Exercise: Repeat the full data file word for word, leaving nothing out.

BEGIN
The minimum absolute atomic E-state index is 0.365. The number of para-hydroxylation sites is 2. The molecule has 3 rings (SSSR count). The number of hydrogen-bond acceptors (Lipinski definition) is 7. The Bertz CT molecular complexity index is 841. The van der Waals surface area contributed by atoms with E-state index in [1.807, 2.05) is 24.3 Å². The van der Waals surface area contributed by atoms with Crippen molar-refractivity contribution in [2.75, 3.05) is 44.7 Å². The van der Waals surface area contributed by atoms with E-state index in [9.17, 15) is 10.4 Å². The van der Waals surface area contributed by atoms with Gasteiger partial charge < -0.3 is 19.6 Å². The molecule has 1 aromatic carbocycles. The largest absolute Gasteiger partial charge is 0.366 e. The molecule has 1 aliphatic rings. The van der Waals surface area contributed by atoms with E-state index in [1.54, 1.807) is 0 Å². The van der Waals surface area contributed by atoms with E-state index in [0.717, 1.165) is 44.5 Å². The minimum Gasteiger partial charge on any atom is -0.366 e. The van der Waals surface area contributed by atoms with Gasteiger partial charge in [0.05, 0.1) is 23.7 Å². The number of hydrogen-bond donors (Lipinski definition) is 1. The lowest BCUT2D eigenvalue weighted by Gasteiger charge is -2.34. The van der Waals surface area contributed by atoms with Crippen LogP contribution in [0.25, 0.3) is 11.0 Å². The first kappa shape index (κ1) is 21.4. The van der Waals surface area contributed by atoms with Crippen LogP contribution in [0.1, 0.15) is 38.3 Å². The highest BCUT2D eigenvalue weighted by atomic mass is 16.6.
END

The minimum absolute atomic E-state index is 0.365. The number of para-hydroxylation sites is 2. The molecule has 3 rings (SSSR count). The number of hydrogen-bond acceptors (Lipinski definition) is 7. The Bertz CT molecular complexity index is 841. The van der Waals surface area contributed by atoms with E-state index in [1.807, 2.05) is 24.3 Å². The van der Waals surface area contributed by atoms with Crippen molar-refractivity contribution in [2.75, 3.05) is 44.7 Å². The van der Waals surface area contributed by atoms with E-state index in [9.17, 15) is 10.4 Å². The van der Waals surface area contributed by atoms with Gasteiger partial charge < -0.3 is 19.6 Å². The molecule has 1 aromatic carbocycles. The largest absolute Gasteiger partial charge is 0.366 e. The molecule has 1 aliphatic rings. The van der Waals surface area contributed by atoms with E-state index in [1.54, 1.807) is 0 Å². The van der Waals surface area contributed by atoms with E-state index in [0.717, 1.165) is 44.5 Å². The minimum Gasteiger partial charge on any atom is -0.366 e. The van der Waals surface area contributed by atoms with Gasteiger partial charge in [0.05, 0.1) is 23.7 Å². The number of hydrogen-bond donors (Lipinski definition) is 1. The lowest BCUT2D eigenvalue weighted by Gasteiger charge is -2.34. The van der Waals surface area contributed by atoms with Crippen LogP contribution in [0.25, 0.3) is 11.0 Å². The first kappa shape index (κ1) is 21.4. The van der Waals surface area contributed by atoms with Crippen LogP contribution in [0.1, 0.15) is 38.3 Å². The highest BCUT2D eigenvalue weighted by atomic mass is 16.6.